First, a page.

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Majority of adults 'ignorant' over saturated fat intake

The vast majority of adults have no idea how much saturated fat they should eat every day, a poll suggests.

Eighty four per cent of adults do not know that men should eat no more than 30g of saturated fat each day and women should eat no more than 20g, the survey found.

The poll, conducted by supermarket Sainsbury's, also found that one in five adults think that all types of fat are bad for one's health.

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Christmas Day sugar intake is 32 teaspoons

More than half of half of people said they would follow dinner with Christmas pudding, with 23 per cent planning to have dollop of cream. Between meals, 40 per cent said they snacked on nuts and 30 per cent on crisps, both of which are often contain added salt.

A third of people will eat at least one mince pie, and over half enjoy chocolates throughout the day. Combined with overindulgence at mealtimes, sweet snacks bring the average person's Christmas day sugar intake to the equivalent of 32 teaspoons.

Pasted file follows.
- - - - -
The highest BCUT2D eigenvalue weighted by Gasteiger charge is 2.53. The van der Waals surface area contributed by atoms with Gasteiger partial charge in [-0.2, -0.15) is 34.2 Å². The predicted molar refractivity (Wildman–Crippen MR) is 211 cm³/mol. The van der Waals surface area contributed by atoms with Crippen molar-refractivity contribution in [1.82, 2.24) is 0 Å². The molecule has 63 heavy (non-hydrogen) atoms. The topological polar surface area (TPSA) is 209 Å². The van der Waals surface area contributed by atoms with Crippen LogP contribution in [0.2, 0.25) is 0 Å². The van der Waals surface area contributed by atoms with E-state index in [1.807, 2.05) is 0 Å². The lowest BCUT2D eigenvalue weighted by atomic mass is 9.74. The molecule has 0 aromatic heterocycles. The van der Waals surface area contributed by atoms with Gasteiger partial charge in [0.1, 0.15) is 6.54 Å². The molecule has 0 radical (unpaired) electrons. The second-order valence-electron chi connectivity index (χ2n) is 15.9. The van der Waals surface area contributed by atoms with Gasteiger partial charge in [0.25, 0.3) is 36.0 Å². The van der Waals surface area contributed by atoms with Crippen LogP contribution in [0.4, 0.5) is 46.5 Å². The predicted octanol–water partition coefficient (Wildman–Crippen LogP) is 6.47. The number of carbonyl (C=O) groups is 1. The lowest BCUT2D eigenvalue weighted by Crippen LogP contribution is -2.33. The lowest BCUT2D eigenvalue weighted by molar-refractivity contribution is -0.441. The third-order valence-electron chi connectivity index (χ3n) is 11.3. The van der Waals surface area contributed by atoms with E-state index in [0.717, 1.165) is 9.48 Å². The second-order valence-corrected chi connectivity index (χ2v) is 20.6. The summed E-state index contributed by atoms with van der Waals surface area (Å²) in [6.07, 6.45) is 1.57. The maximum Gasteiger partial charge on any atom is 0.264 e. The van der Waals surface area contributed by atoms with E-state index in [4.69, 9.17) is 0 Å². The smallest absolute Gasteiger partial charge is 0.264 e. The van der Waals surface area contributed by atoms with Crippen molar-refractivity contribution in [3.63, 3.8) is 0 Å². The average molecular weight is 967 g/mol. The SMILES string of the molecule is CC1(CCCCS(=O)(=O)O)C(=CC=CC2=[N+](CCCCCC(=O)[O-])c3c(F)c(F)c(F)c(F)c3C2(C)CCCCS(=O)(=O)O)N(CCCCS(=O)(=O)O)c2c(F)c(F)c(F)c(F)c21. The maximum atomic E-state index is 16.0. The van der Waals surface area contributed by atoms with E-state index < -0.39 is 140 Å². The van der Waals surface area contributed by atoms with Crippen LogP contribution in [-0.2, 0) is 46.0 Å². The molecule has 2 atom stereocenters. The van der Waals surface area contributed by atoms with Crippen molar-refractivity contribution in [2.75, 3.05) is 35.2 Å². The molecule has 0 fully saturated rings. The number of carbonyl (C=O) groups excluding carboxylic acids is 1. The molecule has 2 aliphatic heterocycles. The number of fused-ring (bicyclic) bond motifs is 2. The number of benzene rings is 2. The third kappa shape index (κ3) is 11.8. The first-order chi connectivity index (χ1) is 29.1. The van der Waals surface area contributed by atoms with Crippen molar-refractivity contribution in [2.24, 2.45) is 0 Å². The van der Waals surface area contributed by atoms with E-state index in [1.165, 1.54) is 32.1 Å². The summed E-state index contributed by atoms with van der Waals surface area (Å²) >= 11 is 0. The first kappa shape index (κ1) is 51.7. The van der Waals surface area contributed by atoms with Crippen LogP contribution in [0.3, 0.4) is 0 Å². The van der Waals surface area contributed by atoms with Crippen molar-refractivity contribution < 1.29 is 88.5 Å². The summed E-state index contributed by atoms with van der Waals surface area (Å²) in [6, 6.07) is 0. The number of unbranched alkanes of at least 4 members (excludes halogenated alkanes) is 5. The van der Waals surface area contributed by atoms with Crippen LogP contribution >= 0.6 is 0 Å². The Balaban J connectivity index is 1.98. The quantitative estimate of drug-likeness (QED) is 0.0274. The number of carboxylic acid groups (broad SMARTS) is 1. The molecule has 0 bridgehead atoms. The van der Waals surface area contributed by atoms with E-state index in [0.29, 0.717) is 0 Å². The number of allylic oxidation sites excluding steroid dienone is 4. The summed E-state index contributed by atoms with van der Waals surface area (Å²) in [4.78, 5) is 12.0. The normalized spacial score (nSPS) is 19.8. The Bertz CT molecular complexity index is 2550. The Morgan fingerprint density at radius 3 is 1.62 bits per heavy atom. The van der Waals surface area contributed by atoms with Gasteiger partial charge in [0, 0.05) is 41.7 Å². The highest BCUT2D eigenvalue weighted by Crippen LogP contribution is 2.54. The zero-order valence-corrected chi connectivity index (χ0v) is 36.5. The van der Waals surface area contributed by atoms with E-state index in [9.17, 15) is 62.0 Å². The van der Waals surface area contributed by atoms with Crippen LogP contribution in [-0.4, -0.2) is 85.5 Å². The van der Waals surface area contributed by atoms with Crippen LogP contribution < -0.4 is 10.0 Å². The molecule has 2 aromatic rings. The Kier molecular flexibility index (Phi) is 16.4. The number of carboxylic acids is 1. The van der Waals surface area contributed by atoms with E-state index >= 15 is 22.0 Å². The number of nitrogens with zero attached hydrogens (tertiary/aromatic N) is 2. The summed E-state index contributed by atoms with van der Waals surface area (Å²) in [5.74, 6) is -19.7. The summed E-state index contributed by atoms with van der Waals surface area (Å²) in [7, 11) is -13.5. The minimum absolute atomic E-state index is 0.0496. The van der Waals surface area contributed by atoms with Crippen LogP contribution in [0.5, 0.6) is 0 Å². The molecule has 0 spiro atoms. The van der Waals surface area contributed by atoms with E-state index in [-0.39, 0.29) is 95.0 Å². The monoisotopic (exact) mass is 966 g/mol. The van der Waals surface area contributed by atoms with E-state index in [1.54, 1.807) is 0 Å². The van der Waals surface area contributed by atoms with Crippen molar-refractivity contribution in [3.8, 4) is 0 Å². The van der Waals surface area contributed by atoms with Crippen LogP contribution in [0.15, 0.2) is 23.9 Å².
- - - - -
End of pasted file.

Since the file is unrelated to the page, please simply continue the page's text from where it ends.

Full English followed by Turkey on Christmas Day

A full English breakfast will be eaten by more than one in 10 on Christmas morning, while 14 per cent will instead choose a bacon sandwich.

The average fried breakfast contains around 1,200 calories, and a bacon sandwich with brown sauce can contain more than half an adult's recommended daily salt allowance.

Almost three quarters of those surveyed said they eat a traditional turkey dinner on 25 December. The typical Christmas meal, including trimmings, adds up to 660 calories.

Same fat as a 'pack of lard' eaten on Christmas day

Christmas lunch is not the only indulgence over the festive period. Credit: Davis Davies/PA Wire/Press Association Images

The British Heart foundation has warned that the average person in Britain could consume the equivalent of half a pack of lard in saturated fat, and as much salt as would be found in 50 packets of crisps on Christmas Day.

In a survey, the charity asked 2,000 people who celebrate Christmas what they eat and drink over the festive period. For many people, the Christmas indulgence starts before the turkey is even in the oven, it found.

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